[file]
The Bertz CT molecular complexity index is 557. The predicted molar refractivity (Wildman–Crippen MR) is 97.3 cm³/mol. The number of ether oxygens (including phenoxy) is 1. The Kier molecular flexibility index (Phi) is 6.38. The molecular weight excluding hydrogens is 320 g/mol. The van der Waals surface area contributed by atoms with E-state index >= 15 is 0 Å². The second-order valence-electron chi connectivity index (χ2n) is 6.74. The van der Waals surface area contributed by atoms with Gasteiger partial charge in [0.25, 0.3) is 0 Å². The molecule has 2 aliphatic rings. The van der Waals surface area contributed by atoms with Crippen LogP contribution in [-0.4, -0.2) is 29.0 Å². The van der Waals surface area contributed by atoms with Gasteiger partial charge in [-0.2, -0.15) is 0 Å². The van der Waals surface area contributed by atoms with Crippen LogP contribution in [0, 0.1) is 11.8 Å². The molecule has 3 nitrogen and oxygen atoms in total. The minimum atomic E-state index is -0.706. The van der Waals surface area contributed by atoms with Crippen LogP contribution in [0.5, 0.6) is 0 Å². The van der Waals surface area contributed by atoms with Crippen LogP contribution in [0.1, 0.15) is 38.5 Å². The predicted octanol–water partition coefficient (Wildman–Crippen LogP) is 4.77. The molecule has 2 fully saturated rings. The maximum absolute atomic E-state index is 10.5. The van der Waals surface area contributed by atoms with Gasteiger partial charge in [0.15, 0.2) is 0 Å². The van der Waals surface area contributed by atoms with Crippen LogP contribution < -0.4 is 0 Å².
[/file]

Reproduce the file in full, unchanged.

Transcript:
The Bertz CT molecular complexity index is 557. The predicted molar refractivity (Wildman–Crippen MR) is 97.3 cm³/mol. The number of ether oxygens (including phenoxy) is 1. The Kier molecular flexibility index (Phi) is 6.38. The molecular weight excluding hydrogens is 320 g/mol. The van der Waals surface area contributed by atoms with E-state index >= 15 is 0 Å². The second-order valence-electron chi connectivity index (χ2n) is 6.74. The van der Waals surface area contributed by atoms with Gasteiger partial charge in [0.25, 0.3) is 0 Å². The molecule has 2 aliphatic rings. The van der Waals surface area contributed by atoms with Crippen LogP contribution in [-0.4, -0.2) is 29.0 Å². The van der Waals surface area contributed by atoms with Gasteiger partial charge in [-0.2, -0.15) is 0 Å². The van der Waals surface area contributed by atoms with Crippen LogP contribution in [0, 0.1) is 11.8 Å². The molecule has 3 nitrogen and oxygen atoms in total. The minimum atomic E-state index is -0.706. The van der Waals surface area contributed by atoms with Crippen LogP contribution in [0.5, 0.6) is 0 Å². The van der Waals surface area contributed by atoms with Crippen LogP contribution in [0.1, 0.15) is 38.5 Å². The predicted octanol–water partition coefficient (Wildman–Crippen LogP) is 4.77. The molecule has 2 fully saturated rings. The maximum absolute atomic E-state index is 10.5. The van der Waals surface area contributed by atoms with Gasteiger partial charge in [0.15, 0.2) is 0 Å². The van der Waals surface area contributed by atoms with Crippen LogP contribution < -0.4 is 0 Å².